I think one of the most interesting books that I read regarding childbirth was “Born In the USA: How a Broken Maternity System Must Be Fixed to Put Women and Children First” by Marsden Wagner. Wagner is the former director of Women’s and Children’s Health at the WHO, and he has some highly relevant insight. There are also some good books that are extremely thoroughly researched by Henci Goer.

    All of this is not to say that I think that it is a bad thing for anyone to decide on a hospital birth. I also, however, know that the research shows homebirth with a trained nurse-midwife to be a safe alternative. Undoubtedly dangerous C-section rates all over America are real. Unnecessary (FOR LOW-RISK LABORING WOMEN) interventions are not only linked to the increased C-section rate, but are also extremely prevalent in hospitals today. (To use a personal example: when I was transferred to the hospital during birth after a couple hours the OBs decided that they wanted to break my water. About an hour after they broke my water they CAME BACK IN TO SAY THAT THEY NEEDED TO INCREASE THE WATER BECAUSE BREAKING THE WATER WASN’T SITTING WELL WITH MY BABY.) Nosocomial infections are very real.

    And one more thing that seems to really be present in Skepchicks’ criticism of the homebirth/birth center trend: THE HOSPITAL ROOM NOT LOOKING PRETTY ENOUGH NEVER FACTORED INTO WHERE I WANTED TO GIVE BIRTH. I’m sorry, but I think that it is the most ridiculous assumption that people want to give birth outside of a hospital because “hospitals are a real downer, man.”

    1. Thanks for your reply and the book suggestions. I would really like it if people would direct me to some useful references and statistics on this subject matter. I don’t mean for this post to be flippant (sorry if it is)– I actually really want to learn more about this. Please do continue to post articles, books, facts, etc. I’m not an expert on the matter, but I’d like to become one… especially before I consider having children.

      I don’t think hospital birth is perfect, just what I would be most comfortable with and what I (personally) consider to be safest.

      1. And that’s basically what I am an advocate of, is women becoming really informed. Because if you read books with very credible sources, and do the research for yourself, then you can make a decision that you feel really comfortable with. And that is a very good start to having a good birth outcome. I’m sorry if I came off as abrasive. Happy reading!

        1. No worries! One of the great things about being a scientist is you can change your mind if presented with more convincing evidence.

          After I finish this grad school busyness, I plan to read up on both home and hospital birth.

    2. belouise, I have to say that calling out the straw man of “pretty hospital rooms” is awesome. One thing I always hear is that home birthing women want candles and whalesongs, haha. Women make these choices every day, and it’s been very much my experience that discounting the factors that go into their reasoning is incredibly common, a result of our sexist culture, I’d argue. This goes both ways, though; home birthing women want candles and whalesongs, and hospital birthing women have been brainwashed by doctors. Natural birthers are dismissed as “wanting to prove something”, and women who choose c-sections are “lazy and too posh to push”.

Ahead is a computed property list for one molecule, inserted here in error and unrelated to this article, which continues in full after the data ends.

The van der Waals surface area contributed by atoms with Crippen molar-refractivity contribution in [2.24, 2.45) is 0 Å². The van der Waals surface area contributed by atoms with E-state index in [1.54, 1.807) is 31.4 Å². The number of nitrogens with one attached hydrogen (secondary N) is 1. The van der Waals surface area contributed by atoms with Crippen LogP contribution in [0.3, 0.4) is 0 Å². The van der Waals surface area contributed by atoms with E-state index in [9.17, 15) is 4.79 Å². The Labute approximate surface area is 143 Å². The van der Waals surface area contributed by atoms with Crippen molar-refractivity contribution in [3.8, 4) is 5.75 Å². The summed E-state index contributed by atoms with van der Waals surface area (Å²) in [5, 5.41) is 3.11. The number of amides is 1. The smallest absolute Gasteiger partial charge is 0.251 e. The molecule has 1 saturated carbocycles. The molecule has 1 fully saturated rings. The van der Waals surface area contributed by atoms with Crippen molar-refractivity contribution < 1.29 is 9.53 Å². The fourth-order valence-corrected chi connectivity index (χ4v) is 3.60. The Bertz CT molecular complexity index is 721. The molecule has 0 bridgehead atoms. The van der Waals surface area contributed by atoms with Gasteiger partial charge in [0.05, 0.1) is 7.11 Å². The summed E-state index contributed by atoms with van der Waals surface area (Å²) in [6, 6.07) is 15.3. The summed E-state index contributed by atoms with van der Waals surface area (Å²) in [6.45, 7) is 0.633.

All I really want for women giving birth is that they be informed, have the support they need before, during and after birth, and that they make the choices that are right for them. Is that so much to ask??

      1. Natural birthers are dismissed as “wanting to prove something”, and women who choose c-sections are “lazy and too posh to push”.

        Great quotation :-)

    3. Wow. Awesome comment. I almost commented without reading the comments and decided against. You’ve said most of what I was going to say and much better. Thanks :)

  5. Also, if anyone quotes Amy Tuteur, please be aware that she was requested to resign from There are some OBs that I really respect, but she is not one of them.

    1. One of the things that is remarkable about homebirth advocates is that they make up bald faced lies and present them as facts.

      The claim that I was forced to resign for Science Based Medicine is yet another bald-faced lie, made up, like most homebirth lies, purely because it appealed.

      I don’t care if people want to rail at me, call me names or insist that no one should listen to me (much more satisfying for homebirth advocates than trying to dispute what I write) but I draw the line at lies.

  6. I’m actually a doula- that is, I attend women in labor and birth professionally, providing emotional and physical support. This is my full-time job and I love it. I just had to reply to this.

    Childbirth is a completely normal bodily function, like having a bowel movement. I’m not saying it’s not painless, not in the least, but it’s not always painful, and for women who choose natural birth, the pain is frequently overshadowed by the excitement and anticipation. Epidurals are definitely a wonderful tool to have in our toolbox, but modern medicine can’t mitigate your fears; only a culture of women who have been through natural birth and openly share their positive experiences can do that.